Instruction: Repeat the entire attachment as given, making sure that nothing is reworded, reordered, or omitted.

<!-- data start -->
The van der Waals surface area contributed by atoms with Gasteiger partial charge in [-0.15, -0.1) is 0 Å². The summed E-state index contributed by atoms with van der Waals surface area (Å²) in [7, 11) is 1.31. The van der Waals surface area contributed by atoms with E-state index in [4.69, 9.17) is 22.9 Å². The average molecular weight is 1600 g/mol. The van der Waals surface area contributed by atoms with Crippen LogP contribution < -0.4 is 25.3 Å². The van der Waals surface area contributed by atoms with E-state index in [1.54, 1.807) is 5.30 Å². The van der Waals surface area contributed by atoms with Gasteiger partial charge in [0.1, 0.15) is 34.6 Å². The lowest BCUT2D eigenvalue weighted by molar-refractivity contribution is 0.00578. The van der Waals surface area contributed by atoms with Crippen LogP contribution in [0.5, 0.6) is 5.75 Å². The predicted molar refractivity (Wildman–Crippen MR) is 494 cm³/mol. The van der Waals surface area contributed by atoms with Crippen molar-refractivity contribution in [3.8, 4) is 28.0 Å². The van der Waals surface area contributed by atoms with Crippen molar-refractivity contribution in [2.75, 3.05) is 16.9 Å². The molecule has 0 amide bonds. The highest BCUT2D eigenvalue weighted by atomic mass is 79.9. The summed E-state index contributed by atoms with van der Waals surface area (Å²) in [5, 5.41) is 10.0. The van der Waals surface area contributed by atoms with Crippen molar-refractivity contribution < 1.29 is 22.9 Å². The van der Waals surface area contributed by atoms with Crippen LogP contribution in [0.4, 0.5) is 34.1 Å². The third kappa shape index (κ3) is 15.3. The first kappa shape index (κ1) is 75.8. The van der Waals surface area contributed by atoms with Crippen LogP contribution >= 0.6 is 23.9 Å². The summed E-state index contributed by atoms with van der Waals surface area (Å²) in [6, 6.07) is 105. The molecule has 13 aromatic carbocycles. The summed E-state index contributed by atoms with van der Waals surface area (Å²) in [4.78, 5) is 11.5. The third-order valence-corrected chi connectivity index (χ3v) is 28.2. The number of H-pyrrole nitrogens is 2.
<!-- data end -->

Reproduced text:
The van der Waals surface area contributed by atoms with Gasteiger partial charge in [-0.15, -0.1) is 0 Å². The summed E-state index contributed by atoms with van der Waals surface area (Å²) in [7, 11) is 1.31. The van der Waals surface area contributed by atoms with E-state index in [4.69, 9.17) is 22.9 Å². The average molecular weight is 1600 g/mol. The van der Waals surface area contributed by atoms with Crippen LogP contribution < -0.4 is 25.3 Å². The van der Waals surface area contributed by atoms with E-state index in [1.54, 1.807) is 5.30 Å². The van der Waals surface area contributed by atoms with Gasteiger partial charge in [0.1, 0.15) is 34.6 Å². The lowest BCUT2D eigenvalue weighted by molar-refractivity contribution is 0.00578. The van der Waals surface area contributed by atoms with Crippen LogP contribution in [0.5, 0.6) is 5.75 Å². The predicted molar refractivity (Wildman–Crippen MR) is 494 cm³/mol. The van der Waals surface area contributed by atoms with Crippen molar-refractivity contribution in [3.8, 4) is 28.0 Å². The van der Waals surface area contributed by atoms with Crippen molar-refractivity contribution in [2.75, 3.05) is 16.9 Å². The molecule has 0 amide bonds. The highest BCUT2D eigenvalue weighted by atomic mass is 79.9. The summed E-state index contributed by atoms with van der Waals surface area (Å²) in [5, 5.41) is 10.0. The van der Waals surface area contributed by atoms with Crippen molar-refractivity contribution < 1.29 is 22.9 Å². The van der Waals surface area contributed by atoms with Crippen LogP contribution in [0.4, 0.5) is 34.1 Å². The third kappa shape index (κ3) is 15.3. The first kappa shape index (κ1) is 75.8. The van der Waals surface area contributed by atoms with Crippen LogP contribution >= 0.6 is 23.9 Å². The summed E-state index contributed by atoms with van der Waals surface area (Å²) in [6, 6.07) is 105. The molecule has 13 aromatic carbocycles. The summed E-state index contributed by atoms with van der Waals surface area (Å²) in [4.78, 5) is 11.5. The third-order valence-corrected chi connectivity index (χ3v) is 28.2. The number of H-pyrrole nitrogens is 2.